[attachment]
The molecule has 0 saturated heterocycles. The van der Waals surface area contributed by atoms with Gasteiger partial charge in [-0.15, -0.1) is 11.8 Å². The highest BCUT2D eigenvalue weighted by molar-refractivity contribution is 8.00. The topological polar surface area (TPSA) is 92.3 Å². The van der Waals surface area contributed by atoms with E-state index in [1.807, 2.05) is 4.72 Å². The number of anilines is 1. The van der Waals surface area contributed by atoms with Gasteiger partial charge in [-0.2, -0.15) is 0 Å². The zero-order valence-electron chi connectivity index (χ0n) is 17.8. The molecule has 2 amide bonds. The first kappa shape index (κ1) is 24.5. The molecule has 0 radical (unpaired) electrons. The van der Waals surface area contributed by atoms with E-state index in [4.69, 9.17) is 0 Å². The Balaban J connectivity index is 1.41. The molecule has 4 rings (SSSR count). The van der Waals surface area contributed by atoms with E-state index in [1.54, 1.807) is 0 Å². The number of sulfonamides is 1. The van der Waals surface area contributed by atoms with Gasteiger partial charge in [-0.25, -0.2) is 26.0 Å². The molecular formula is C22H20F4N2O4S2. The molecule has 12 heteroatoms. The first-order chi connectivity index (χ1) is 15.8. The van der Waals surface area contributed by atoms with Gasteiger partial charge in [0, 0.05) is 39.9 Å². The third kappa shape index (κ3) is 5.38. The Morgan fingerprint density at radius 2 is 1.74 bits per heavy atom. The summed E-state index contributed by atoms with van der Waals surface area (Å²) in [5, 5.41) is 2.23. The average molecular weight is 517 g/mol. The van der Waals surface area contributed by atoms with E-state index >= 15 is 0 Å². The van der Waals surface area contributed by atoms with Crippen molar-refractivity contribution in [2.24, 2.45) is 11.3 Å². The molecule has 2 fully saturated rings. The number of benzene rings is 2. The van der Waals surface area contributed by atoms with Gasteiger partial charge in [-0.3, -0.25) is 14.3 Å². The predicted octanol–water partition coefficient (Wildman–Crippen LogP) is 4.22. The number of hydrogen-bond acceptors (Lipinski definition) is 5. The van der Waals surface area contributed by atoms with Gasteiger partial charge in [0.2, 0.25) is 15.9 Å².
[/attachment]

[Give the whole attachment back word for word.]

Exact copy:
The molecule has 0 saturated heterocycles. The van der Waals surface area contributed by atoms with Gasteiger partial charge in [-0.15, -0.1) is 11.8 Å². The highest BCUT2D eigenvalue weighted by molar-refractivity contribution is 8.00. The topological polar surface area (TPSA) is 92.3 Å². The van der Waals surface area contributed by atoms with E-state index in [1.807, 2.05) is 4.72 Å². The number of anilines is 1. The van der Waals surface area contributed by atoms with Gasteiger partial charge in [-0.2, -0.15) is 0 Å². The zero-order valence-electron chi connectivity index (χ0n) is 17.8. The molecule has 2 amide bonds. The first kappa shape index (κ1) is 24.5. The molecule has 0 radical (unpaired) electrons. The van der Waals surface area contributed by atoms with E-state index in [4.69, 9.17) is 0 Å². The Balaban J connectivity index is 1.41. The molecule has 4 rings (SSSR count). The van der Waals surface area contributed by atoms with E-state index in [1.54, 1.807) is 0 Å². The number of sulfonamides is 1. The van der Waals surface area contributed by atoms with Gasteiger partial charge in [-0.25, -0.2) is 26.0 Å². The molecular formula is C22H20F4N2O4S2. The molecule has 12 heteroatoms. The first-order chi connectivity index (χ1) is 15.8. The van der Waals surface area contributed by atoms with Gasteiger partial charge in [0, 0.05) is 39.9 Å². The third kappa shape index (κ3) is 5.38. The Morgan fingerprint density at radius 2 is 1.74 bits per heavy atom. The summed E-state index contributed by atoms with van der Waals surface area (Å²) in [5, 5.41) is 2.23. The average molecular weight is 517 g/mol. The van der Waals surface area contributed by atoms with E-state index >= 15 is 0 Å². The van der Waals surface area contributed by atoms with Crippen molar-refractivity contribution in [2.24, 2.45) is 11.3 Å². The molecule has 2 fully saturated rings. The number of benzene rings is 2. The van der Waals surface area contributed by atoms with Gasteiger partial charge in [-0.3, -0.25) is 14.3 Å². The predicted octanol–water partition coefficient (Wildman–Crippen LogP) is 4.22. The number of hydrogen-bond acceptors (Lipinski definition) is 5. The van der Waals surface area contributed by atoms with Gasteiger partial charge in [0.2, 0.25) is 15.9 Å².